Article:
Introduction to Pricing

This tutorial shows you how the pricing guidance is calculated and how to configure both your pricing tiers and price points.

We'll cover

This tutorial should take approximately 16 minutes to complete.

What is pricing guidance?

As you track your material inventory, we keep a constant tab on your total current material costs to produce your products.

Our pricing guidance feature thus calculates your estimated sale prices using the percentage markups you have configured for each pricing tier you create.

Your pricing guidance is displayed under the heading "Pricing" on both your product and variation pages. For the example above, this is an Etsy pricing tier with no price point currently configured (as it is appearing as $0.00).

The guidance section has a suggested price of $29.22. This is calculated directly from the current material cost of this product's recipe. (If you haven't yet created a recipe for your product, you'll want to complete the Introduction to Recipes tutorial first, then come back to this step).

The material cost is then used along with the configured Markup for the tier, which is set as 150%.

This particular pricing tier has a commission fee configured, which is factored into your margin.

As this tier is an Etsy Pricing Tier, the pricing guidance will also automatically factor in listing, transaction, and Direct Checkout fees for you.

As a quick primer, a markup of 150% does not equate to a profit margin of 150%; it is the amount you multiply the base (cost) price by in order to arrive at your desired price. 0% markup is essentially the cost price, and 150% is essentially 1.5x the cost price.

These suggestions will be constantly recalculated with the latest information we have about your recipe. If your material costs increase, your pricing suggestions will also increase.

This allows you to continuously review your pricing strategy to ensure you are making the margins you desire.

An important note is that our pricing guidance is designed specifically to ensure that you factor your manufacture costs into your prices, so it's wise to use this data only as a starting point for your final pricing strategy.

Configuring Overhead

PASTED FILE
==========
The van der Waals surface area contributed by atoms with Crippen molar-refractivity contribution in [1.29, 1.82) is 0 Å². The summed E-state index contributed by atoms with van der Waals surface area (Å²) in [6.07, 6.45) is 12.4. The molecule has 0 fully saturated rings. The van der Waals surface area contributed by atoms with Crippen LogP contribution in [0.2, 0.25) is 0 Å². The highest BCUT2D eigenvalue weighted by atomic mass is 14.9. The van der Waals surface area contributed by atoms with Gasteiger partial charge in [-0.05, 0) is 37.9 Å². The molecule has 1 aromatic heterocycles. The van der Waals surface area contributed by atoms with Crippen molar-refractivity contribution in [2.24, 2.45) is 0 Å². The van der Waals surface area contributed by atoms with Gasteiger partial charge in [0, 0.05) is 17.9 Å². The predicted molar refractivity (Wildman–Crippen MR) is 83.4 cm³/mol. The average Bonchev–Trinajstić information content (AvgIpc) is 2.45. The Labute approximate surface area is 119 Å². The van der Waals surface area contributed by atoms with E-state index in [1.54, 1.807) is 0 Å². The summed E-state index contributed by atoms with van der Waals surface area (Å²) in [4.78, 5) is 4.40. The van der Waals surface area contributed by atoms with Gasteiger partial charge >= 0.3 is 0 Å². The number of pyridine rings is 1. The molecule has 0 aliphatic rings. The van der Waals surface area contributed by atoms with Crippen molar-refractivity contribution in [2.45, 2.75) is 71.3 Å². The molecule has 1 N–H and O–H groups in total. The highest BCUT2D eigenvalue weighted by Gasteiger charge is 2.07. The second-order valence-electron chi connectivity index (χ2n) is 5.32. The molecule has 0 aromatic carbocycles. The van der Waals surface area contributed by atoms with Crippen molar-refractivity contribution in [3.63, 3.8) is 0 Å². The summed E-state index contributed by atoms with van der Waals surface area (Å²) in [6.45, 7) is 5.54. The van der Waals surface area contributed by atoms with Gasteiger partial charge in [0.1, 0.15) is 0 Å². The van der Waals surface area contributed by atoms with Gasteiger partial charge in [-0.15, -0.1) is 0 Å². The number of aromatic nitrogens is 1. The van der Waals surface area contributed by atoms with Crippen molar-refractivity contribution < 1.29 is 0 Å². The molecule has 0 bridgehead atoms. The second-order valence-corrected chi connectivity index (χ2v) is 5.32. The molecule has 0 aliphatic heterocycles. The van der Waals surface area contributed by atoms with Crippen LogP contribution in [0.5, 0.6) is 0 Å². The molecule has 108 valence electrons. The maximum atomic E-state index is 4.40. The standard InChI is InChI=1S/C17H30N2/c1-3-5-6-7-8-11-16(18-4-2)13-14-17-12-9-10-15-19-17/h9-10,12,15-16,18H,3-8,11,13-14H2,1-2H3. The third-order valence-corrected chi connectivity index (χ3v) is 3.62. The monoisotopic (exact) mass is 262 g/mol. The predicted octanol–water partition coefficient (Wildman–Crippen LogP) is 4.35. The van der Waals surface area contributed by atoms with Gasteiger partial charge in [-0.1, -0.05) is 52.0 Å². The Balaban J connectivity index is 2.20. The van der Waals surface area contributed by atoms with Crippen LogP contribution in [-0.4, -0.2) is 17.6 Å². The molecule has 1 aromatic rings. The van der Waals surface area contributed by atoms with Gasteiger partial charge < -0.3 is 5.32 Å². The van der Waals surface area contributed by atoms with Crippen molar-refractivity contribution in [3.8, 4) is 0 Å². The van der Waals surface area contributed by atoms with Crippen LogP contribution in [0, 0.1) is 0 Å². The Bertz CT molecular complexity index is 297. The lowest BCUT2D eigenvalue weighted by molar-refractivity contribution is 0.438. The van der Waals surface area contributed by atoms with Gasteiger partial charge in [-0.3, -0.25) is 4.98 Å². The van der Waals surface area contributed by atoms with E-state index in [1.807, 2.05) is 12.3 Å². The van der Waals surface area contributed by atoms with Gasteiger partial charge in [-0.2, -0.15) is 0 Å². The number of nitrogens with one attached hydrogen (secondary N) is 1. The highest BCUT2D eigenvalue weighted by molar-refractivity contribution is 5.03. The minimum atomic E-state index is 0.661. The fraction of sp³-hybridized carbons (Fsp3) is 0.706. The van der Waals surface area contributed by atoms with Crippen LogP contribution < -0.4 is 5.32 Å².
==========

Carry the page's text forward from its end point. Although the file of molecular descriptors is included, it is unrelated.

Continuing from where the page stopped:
Overheads can be factored into your pricing guidance via the Pricing section on your Account Settings page (How do I find my account settings page?).

Your overhead amount can be configured as a percentage (%) or a fixed cost ($).

Percentage overheads are calculated from each product's total material + labor cost.

Fixed costs are added to your total material and labor costs for each product.

For guidance on how to calculate an accurate overhead amount to use for your business, please see our blog post here: How to calculate overheads into your product pricing.

Configuring your pricing tiers

Connecting your Integrations will automatically create preconfigured pricing tiers for you; however, if you'd like to add others, you can do so via your Pricing Tiers area. To find this area, hover your mouse over the tools icon in the top right-hand corner of the page and then select Pricing Tiers from the options that appear.

Tip: Alternatively, click the pricing tier name in your pricing guidance display to jump directly to this page.

The Pricing Tier form will allow you to configure the Name of the Tier. This should be a name that represents what the pricing is for; common examples are Retail and Wholesale. If it is a tier for a specific consignment location, you may wish to name it the same as the consignee. Next, select a Color Key - this is the color shown in your Pricing Guidance for the tier and can be useful to identify your pricing tiers in the guidance list quickly.

Finally, set your Markup Percentage. This is how much your base cost (including overhead) will be multiplied by to arrive at your recommended pricing. 0% markup is essentially the cost price, and 150% is essentially 1.5x the cost price. If there are any Listing or Commission fees involved in the sale you would also like to factor in; these can be configured directly below.

Have some questions?

If you have any additional questions, please get in touch, and we'll be happy to help.

Did this answer your question? Thanks for the feedback There was a problem submitting your feedback. Please try again later.